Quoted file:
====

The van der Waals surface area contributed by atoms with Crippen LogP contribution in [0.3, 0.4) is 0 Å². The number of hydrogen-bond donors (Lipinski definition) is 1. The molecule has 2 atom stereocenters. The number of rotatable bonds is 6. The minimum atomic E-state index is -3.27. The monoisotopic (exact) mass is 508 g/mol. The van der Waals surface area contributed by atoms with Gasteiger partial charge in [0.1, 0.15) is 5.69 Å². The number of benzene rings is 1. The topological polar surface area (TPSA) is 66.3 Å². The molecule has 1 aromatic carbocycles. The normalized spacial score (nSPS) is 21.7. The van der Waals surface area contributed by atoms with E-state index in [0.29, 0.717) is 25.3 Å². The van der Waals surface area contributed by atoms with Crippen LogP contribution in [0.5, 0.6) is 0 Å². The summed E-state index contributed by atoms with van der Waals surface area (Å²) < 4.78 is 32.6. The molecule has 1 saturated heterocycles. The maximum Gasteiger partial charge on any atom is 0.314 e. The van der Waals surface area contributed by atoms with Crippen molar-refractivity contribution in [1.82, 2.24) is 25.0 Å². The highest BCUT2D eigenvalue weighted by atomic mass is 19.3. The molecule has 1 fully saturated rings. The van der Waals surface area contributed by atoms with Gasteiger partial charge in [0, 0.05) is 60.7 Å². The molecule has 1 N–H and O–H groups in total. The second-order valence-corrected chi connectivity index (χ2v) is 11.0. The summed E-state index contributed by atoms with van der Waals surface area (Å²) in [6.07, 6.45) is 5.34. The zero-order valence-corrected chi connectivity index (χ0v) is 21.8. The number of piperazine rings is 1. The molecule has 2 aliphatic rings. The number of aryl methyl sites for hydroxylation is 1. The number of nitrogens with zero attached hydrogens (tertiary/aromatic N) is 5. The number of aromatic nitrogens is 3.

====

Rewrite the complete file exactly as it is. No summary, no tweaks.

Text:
The van der Waals surface area contributed by atoms with Crippen LogP contribution in [0.3, 0.4) is 0 Å². The number of hydrogen-bond donors (Lipinski definition) is 1. The molecule has 2 atom stereocenters. The number of rotatable bonds is 6. The minimum atomic E-state index is -3.27. The monoisotopic (exact) mass is 508 g/mol. The van der Waals surface area contributed by atoms with Gasteiger partial charge in [0.1, 0.15) is 5.69 Å². The number of benzene rings is 1. The topological polar surface area (TPSA) is 66.3 Å². The molecule has 1 aromatic carbocycles. The normalized spacial score (nSPS) is 21.7. The van der Waals surface area contributed by atoms with E-state index in [0.29, 0.717) is 25.3 Å². The van der Waals surface area contributed by atoms with Crippen LogP contribution in [0.5, 0.6) is 0 Å². The summed E-state index contributed by atoms with van der Waals surface area (Å²) < 4.78 is 32.6. The molecule has 1 saturated heterocycles. The maximum Gasteiger partial charge on any atom is 0.314 e. The van der Waals surface area contributed by atoms with Crippen molar-refractivity contribution in [1.82, 2.24) is 25.0 Å². The highest BCUT2D eigenvalue weighted by atomic mass is 19.3. The molecule has 1 fully saturated rings. The van der Waals surface area contributed by atoms with Gasteiger partial charge in [0, 0.05) is 60.7 Å². The molecule has 1 N–H and O–H groups in total. The second-order valence-corrected chi connectivity index (χ2v) is 11.0. The summed E-state index contributed by atoms with van der Waals surface area (Å²) in [6.07, 6.45) is 5.34. The zero-order valence-corrected chi connectivity index (χ0v) is 21.8. The number of piperazine rings is 1. The molecule has 2 aliphatic rings. The number of aryl methyl sites for hydroxylation is 1. The number of nitrogens with zero attached hydrogens (tertiary/aromatic N) is 5. The number of aromatic nitrogens is 3.